A group of rabbis from Stamford Hill have written to Prime Minister Boris Johnson, warning of growing “anger and anxiety” at the prospect of schools being forced to talk about same-sex relationships.
Making clear they could not compromise, they appealed to Mr Johnson to “allow us to continue to educate our children in keeping with our sacred traditions”.
While avoiding explicit mention of LGBT issues, they referred to “recent legislation”, meaning the new relationships and sex education curriculum that comes into force in September.
Under the new policy, children by the end of secondary school will be expected to know about the existence of same-sex relationships – although the topic will not be compulsory in primary schools.
The 17 rabbis, who are mostly associated with the conservative sections of the strictly Orthodox community and headed by the nonagenarian yeshivah head Rabbi Elyokim Schlesinger, called themselves the Rabbinical Committee of the Traditional Charedi Chinuch.
In a criticism of other representative efforts on behalf of Charedi schools, they said the government may have been given the impression that there was “somehow room for negotiations or compromises on the Orthodox Jewish education, altering even minutely, practices and lifestyles we have inherited from our previous generations…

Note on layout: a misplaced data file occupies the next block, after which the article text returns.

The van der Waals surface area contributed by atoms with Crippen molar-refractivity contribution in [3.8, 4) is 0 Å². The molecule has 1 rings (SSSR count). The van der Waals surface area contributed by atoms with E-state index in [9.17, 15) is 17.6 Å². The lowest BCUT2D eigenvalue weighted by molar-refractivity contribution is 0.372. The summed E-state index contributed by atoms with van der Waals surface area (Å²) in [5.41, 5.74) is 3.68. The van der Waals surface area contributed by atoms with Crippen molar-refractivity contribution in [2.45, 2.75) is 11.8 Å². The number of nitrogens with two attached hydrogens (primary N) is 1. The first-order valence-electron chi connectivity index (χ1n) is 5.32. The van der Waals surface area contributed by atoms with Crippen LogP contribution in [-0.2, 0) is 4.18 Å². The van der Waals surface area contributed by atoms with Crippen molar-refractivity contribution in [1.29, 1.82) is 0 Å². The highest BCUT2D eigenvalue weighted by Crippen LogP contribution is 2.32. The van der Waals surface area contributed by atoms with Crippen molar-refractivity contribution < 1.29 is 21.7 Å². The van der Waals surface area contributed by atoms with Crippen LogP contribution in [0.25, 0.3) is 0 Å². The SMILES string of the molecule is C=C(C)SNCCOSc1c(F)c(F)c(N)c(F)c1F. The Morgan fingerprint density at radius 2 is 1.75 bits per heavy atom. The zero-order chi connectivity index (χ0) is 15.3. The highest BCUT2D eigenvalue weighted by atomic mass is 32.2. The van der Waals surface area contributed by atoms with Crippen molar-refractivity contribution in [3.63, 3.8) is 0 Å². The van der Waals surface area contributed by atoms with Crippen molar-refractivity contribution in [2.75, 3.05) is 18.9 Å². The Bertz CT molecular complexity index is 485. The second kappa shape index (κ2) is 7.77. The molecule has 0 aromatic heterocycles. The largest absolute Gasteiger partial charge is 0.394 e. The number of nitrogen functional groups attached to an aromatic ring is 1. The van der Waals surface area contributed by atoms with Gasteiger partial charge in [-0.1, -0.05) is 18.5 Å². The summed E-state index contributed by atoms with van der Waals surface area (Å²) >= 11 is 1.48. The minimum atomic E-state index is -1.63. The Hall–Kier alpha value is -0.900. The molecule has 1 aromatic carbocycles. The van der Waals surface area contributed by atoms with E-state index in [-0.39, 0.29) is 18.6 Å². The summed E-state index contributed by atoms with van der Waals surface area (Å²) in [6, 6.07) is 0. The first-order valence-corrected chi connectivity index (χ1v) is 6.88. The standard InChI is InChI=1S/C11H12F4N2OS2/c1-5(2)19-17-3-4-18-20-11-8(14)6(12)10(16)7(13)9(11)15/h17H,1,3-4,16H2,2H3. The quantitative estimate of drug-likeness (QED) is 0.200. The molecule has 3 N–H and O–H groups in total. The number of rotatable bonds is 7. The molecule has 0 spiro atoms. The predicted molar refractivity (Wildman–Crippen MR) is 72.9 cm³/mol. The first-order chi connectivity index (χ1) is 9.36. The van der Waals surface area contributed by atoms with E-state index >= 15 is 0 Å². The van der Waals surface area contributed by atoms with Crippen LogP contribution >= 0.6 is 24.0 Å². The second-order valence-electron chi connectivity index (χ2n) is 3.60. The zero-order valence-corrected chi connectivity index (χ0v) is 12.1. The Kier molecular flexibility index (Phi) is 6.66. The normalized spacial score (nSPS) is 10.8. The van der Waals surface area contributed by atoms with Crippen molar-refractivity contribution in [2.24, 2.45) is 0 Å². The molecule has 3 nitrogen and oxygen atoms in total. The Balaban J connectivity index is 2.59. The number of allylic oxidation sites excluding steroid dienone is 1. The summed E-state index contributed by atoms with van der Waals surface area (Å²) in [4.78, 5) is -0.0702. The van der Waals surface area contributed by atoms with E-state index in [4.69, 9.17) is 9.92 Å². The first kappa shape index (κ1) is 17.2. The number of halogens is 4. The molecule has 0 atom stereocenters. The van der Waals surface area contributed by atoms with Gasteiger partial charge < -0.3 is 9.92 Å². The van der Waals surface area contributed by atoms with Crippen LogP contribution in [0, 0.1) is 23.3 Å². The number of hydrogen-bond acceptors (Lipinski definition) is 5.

“We have made it very clear, that we are obliged to follow by our Torah without changing anything whatsoever, and such individuals or organisations who indicate otherwise, do in no way represent our communities.”
They reported “a growing level of anxiety and anger amongst the thousands of parents whose children are pupils of our schools, and a strong feeling of dejection and grief among the school leaders and governors.
“These feelings are the result of the outrage felt over government pressure to make changes to the educational institutions that affect the very essence of our beliefs and practices."
Earlier this year the rabbinate of the broader-based Charedi education group Chinuch UK issued a statement to make clear that schools should not comply with any directive to talk openly about LGBT issues in class.